You cannot buy status. Chevrolet's new campaign that spotlights its logo-as reported in your April 1 issue-is not addressing the real problem. Chevy wants to revitalize its logo's status by selling a promise that its products and brand contacts with customers fail to deliver.
An argument could be made that the brand's image is a result of Chevys' dealerships as well as their advertising. Though the advertising might sell the first car, the dealerships' service contacts sell the second. Chevy's declining sales indicates that their problems are more than skin deep.
The problems that lie below the surface focus on the consistency of the message across the brand contacts with customers. Chevy seems to think the minds of their prospects and customers are like blackboards that can just be wiped clean and started anew. Change should be implemented across all of their brand contacts-not just the advertising-or it runs the risk of being lip service.
Giving the image a facelift through advertising will not create a difference in the brand's perception. The real change in perception will come when the ad's promise is translated into action-or service-by dealerships every day all across the fruited plain.
The dialogue of service far outweighs the monologue of advertising; especially if the messages of these brand contacts are inconsistent.
Stephen W. Greer
Integrated Marketing Communications
Car theft not funny
I agree wholeheartedly with Bob Garfield's assessment of the Pep Boys ad and others in reaching new lows in class (AA, March 18).
But I think he also missed one other salient issue on the Pep Boys ad: Since when is car theft (or stripping) funny or appropriate in soliciting business? If you've ever been a victim, I assure you it is quite a violation. Maybe he ought to bring that to the front as well.
The Gulf and Bosnia
I usually enjoy Jim Brady's columns, but I was somewhat saddened and distressed to read "Handling `peacekeeping stress'*" in the Jan. 8 issue (the sole copy in our company finally made its way around to me). I feel it is my duty to set him straight on two points:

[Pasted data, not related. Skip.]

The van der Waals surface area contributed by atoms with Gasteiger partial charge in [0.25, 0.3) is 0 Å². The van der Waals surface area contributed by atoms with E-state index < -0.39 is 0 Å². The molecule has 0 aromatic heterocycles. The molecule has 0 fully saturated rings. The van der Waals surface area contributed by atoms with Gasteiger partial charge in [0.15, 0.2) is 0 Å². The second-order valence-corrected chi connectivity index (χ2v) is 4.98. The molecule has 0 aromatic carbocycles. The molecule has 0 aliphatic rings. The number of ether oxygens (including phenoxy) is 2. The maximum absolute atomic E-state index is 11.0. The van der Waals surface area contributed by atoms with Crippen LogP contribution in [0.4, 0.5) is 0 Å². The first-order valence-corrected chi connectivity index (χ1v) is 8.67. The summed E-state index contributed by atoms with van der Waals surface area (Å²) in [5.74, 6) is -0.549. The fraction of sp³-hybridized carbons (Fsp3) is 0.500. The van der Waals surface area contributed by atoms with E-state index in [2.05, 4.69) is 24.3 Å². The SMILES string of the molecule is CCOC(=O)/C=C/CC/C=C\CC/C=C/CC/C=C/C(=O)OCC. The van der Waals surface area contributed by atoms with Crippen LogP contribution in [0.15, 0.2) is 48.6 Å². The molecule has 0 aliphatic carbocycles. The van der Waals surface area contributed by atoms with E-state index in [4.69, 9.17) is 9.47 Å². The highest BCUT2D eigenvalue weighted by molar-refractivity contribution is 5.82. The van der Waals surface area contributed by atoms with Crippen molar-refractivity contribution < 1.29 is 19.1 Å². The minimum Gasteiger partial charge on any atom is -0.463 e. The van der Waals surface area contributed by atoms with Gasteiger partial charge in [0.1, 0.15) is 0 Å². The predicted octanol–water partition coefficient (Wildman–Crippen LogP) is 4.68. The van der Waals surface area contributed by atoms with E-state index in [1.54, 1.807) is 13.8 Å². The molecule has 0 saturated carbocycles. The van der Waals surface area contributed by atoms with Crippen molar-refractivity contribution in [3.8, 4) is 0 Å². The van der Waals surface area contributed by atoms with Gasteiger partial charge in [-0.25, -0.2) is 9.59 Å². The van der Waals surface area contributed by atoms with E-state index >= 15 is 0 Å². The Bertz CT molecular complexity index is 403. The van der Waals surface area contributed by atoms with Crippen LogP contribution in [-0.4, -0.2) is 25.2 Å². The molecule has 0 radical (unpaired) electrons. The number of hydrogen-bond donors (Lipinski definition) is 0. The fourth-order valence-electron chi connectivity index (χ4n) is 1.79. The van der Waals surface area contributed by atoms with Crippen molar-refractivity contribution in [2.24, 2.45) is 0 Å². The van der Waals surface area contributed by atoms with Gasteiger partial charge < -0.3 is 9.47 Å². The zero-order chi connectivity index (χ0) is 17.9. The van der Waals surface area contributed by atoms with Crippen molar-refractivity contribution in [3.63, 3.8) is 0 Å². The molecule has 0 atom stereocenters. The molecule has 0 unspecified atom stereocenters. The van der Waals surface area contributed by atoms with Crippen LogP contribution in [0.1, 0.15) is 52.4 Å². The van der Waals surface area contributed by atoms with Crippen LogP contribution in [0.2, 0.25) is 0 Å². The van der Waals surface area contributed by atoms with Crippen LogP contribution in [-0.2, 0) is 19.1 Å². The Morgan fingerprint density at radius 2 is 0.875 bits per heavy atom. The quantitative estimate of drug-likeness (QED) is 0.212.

1. Gulf War Syndrome is real.....Most likely our own bombs on Iraq's chemical warfare plants unleashed clouds of poisons that rolled over our troops. Imagine the reaction Brady's column would have received from a man in my company who has severe neurological damage as a result of the war, plus a severely deformed child conceived soon after he came back.
2. I believe the vast majority of military personnel are proud to serve in Bosnia. TV and newspaper coverage in the Dallas area reported as much on personnel mobilized from Texas. Half of the personnel in my Naval Reserve unit volunteered for Bosnian duty, their civilian careers and families notwithstanding.
There are always some whiners in every outfit. I suppose some journalists report on it because it is novel or because it sells. But please, Mr. Brady, don't stoop as low in your columns by whining about the whiners.
I just read James Brady's March 4 column about women being unfit for combat duty. I guess you've lost most of your testosterone by now, James, but I sure haven't, even though I'm a female. I could whip your butt anytime-and I may have to if you keep writing such sexist bullshit.
I've had it with Rance Crain. His right-wing columns don't even pretend to address advertising issues. (Feb. 19 was a new low.) Please cancel my subscription.
TO POST OR E-MAIL LETTERS
Advertising Age welcomes letters to the editor, but we ask that they be held to no more than 250 words in length. The editors reserve the right to edit letters for style and/or clarity. Address letters to Advertising Age, Viewpoint Editor, 740 Rush St., Chicago 60611. Fax: (312) 649-5331. E-mail: email@example.com.